The grace period for firms to furnish investors with Form CRS customer relationship summaries has indeed ended now that the SEC has sanctioned firms for the first time, a little more than a year after the requirement took effect.
The SEC has fined 21 investment advisers and six broker-dealers a total of $910,092. Without admitting or denying the findings, the firms agreed to be censured, cease and desist from violating the charged provisions, and pay civil penalties ranging from $10,000 to $97,523.
“Registration with the SEC as an investment adviser or broker-dealer comes with mandated filing and disclosure obligations,” Gurbir S. Grewal, director of the SEC’s Enforcement Division, stated in a July 26 release announcing why the SEC charged 27 financial firms for Form CRS filing and delivery failures.
“Today’s cases reinforce the importance of meeting those obligations and providing retail investors with information that is intended to help them understand their relationships with their securities industry professionals.”
Form CRS Requirements Protect Retail Investors
Customer relationship summaries are meant to explain the types of services a firm offers as well as the fees and costs it charges for them and to alert investors to any potential conflicts of interest or disciplinary histories on behalf of the firm or its financial professionals. Firms must also disclose any standards of conduct that they are obligated to fulfill. The relationship summary must be written in plain English and be concise.
Firms have been required to provide customer relationship summaries to retail investors since June 30, 2020. They are also to post the summaries to their websites. Broker-dealers are to complete Form CRS while advisers use Form ADV Part 3.
Regulators shared their expectations for summaries with firms leading up to last year’s effective date and during the first 12 months that they were required. They also offered guidance on completing, filing, and distributing Form CRS.
For example, in April 2020, the SEC issued a risk alert regarding Examinations that Focus on Compliance with Form CRS. It then shared preliminary observations from their initial examinations at a Roundtable on Regulation Best Interest and Form CRS in October 2020. Then it went on to list Form CRS in the examination priorities for 2021 that it released in March.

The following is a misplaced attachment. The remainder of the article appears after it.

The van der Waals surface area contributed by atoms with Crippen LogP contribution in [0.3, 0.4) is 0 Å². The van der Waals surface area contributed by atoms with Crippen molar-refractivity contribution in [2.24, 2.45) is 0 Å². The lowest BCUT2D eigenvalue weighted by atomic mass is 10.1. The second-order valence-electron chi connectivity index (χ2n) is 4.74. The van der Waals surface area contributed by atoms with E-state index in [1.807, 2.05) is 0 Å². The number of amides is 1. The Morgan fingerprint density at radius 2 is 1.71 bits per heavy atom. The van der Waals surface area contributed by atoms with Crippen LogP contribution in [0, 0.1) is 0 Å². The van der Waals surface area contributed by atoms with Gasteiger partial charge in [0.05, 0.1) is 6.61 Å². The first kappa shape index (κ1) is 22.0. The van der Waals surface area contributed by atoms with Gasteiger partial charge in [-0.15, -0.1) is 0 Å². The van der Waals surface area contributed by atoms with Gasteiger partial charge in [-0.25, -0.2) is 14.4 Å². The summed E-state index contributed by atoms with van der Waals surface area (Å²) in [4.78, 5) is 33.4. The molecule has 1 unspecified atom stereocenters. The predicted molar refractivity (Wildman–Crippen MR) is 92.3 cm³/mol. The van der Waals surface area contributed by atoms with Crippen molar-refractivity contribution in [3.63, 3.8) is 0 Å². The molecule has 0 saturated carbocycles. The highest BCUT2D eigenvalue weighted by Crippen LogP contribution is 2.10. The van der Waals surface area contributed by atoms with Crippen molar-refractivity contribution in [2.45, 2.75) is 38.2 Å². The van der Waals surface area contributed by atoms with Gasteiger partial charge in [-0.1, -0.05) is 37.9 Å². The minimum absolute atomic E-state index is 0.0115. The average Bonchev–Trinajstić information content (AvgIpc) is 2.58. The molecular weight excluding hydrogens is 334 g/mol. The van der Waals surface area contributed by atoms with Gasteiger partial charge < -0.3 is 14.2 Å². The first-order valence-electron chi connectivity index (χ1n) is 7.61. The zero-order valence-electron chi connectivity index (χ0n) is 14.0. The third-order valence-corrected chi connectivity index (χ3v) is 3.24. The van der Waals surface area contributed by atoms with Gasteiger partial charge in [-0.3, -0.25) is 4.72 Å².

More recently, at FINRA’s annual conference in May, executives from the industry regulator said that enforcing Form CRS would be a top item on examiners’ agendas this year. They would no longer take a “good faith approach” in which they largely assessed a firm’s implementation progress.
“Form CRS is the first stop for examiners at the beginning of an exam, both to look for compliance with Form CRS instructions and also for getting a high-altitude understanding of the firm for the exam,” said Bill St. Louis, senior vice president and firm group leader for FINRA member firms assigned to the Retail and Capital Markets firm grouping, in a panel discussion about Reg BI and Form CRS observations and expectations.
Form CRS Training Key to Compliance
If any questions as to regulators’ priorities or intents had lingered in the months since FINRA’s conference, the SEC’s first enforcement actions for Form CRS violations have since dispelled those doubts. According to the SEC’s orders, each of the firms charged missed regulatory deadlines for filing or delivering its Form CRS, or posting it to its website, until being twice reminded of the missed deadlines by their regulators — in the case of investment advisers, by the SEC’s Division of Examinations, and in the case of broker-dealers, by FINRA.
“It’s noteworthy that chief compliance officers weren’t named in these enforcement cases since they were reminded at least twice by FINRA and/or the SEC before complying,” said Margie Webber, Director of Regulatory Compliance for RegEd. “It will be interesting to see if state securities regulators will piggyback on the SEC enforcement.”
Regulators’ intent to enforce Form CRS reinforces the need for related education and training for firms, advisers, and brokers, Webber said. “Investor protection is a top regulatory priority for state and federal regulators. It should be a top priority for industry as well.”
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